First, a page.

Can I sue someone who filed charges on me in crimal court for sexual misconduct?

I was found not guilty and had to pay a lawyer.

Asked on July 17, 2015 under Criminal Law, Virginia


SJZ, Member, New York Bar / FreeAdvice Contributing Attorney

Answered 5 years ago | Contributor

Not being found guilty is not, by itself, enough to sue them, because the standard in a criminal case is so high ("proof beyond a reasonable doubt")--that fact that you were not convicted only means there wasn't enough evidence, not that the person filing charges acted maliciously or otherwise wrongfully. To successfully, sue, you'd need to be able to show that either this person specifically acted for improper reasons (e.g. not because he or she thought there was misconduct, but rather to punish you for something unrelated or extort you) and/or that no reasonable person could have *possibly* thought that there had been misconduct.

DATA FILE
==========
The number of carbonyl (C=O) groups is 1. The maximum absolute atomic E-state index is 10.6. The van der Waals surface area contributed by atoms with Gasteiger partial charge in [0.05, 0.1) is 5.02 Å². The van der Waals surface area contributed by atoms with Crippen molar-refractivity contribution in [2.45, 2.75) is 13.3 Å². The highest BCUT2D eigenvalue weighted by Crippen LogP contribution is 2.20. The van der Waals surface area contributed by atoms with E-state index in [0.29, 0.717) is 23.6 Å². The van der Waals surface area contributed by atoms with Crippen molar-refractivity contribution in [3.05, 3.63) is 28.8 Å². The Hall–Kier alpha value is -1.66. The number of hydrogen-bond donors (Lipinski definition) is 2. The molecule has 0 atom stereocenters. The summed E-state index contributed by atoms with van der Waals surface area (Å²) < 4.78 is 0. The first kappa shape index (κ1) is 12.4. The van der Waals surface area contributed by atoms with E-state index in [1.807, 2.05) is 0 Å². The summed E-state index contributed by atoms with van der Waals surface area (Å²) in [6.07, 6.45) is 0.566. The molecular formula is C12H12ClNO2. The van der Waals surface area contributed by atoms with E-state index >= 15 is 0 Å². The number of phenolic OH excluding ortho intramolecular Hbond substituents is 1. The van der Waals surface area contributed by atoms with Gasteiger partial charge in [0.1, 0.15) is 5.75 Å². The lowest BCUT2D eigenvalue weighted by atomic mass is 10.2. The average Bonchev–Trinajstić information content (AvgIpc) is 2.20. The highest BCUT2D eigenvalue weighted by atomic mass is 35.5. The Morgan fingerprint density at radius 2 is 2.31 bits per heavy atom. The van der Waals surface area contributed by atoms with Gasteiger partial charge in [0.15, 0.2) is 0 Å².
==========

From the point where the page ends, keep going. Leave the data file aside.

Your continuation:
IMPORTANT NOTICE: The Answer(s) provided above are for general information only. The attorney providing the answer was not serving as the attorney for the person submitting the question or in any attorney-client relationship with such person. Laws may vary from state to state, and sometimes change. Tiny variations in the facts, or a fact not set forth in a question, often can change a legal outcome or an attorney's conclusion. Although has verified the attorney was admitted to practice law in at least one jurisdiction, he or she may not be authorized to practice law in the jurisdiction referred to in the question, nor is he or she necessarily experienced in the area of the law involved. Unlike the information in the Answer(s) above, upon which you should NOT rely, for personal advice you can rely upon we suggest you retain an attorney to represent you.